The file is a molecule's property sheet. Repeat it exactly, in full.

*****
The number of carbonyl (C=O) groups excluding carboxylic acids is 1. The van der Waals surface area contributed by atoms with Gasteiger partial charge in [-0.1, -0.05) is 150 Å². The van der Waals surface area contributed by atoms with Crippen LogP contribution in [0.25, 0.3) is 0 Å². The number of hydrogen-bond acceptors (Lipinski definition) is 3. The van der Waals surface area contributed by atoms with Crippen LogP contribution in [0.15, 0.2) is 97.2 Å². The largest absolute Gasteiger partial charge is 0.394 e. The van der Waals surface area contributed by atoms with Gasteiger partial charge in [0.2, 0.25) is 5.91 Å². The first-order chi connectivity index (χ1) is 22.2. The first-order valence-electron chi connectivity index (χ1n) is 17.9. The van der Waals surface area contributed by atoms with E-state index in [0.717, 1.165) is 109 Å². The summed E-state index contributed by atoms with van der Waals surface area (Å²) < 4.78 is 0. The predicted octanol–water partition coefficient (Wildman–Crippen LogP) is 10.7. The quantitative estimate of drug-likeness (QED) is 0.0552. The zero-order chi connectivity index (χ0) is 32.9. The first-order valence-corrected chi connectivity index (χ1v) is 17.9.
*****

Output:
The number of carbonyl (C=O) groups excluding carboxylic acids is 1. The van der Waals surface area contributed by atoms with Gasteiger partial charge in [-0.1, -0.05) is 150 Å². The van der Waals surface area contributed by atoms with Crippen LogP contribution in [0.25, 0.3) is 0 Å². The number of hydrogen-bond acceptors (Lipinski definition) is 3. The van der Waals surface area contributed by atoms with Crippen LogP contribution in [0.15, 0.2) is 97.2 Å². The largest absolute Gasteiger partial charge is 0.394 e. The van der Waals surface area contributed by atoms with Gasteiger partial charge in [0.2, 0.25) is 5.91 Å². The first-order chi connectivity index (χ1) is 22.2. The first-order valence-electron chi connectivity index (χ1n) is 17.9. The van der Waals surface area contributed by atoms with E-state index in [0.717, 1.165) is 109 Å². The summed E-state index contributed by atoms with van der Waals surface area (Å²) < 4.78 is 0. The predicted octanol–water partition coefficient (Wildman–Crippen LogP) is 10.7. The quantitative estimate of drug-likeness (QED) is 0.0552. The zero-order chi connectivity index (χ0) is 32.9. The first-order valence-corrected chi connectivity index (χ1v) is 17.9.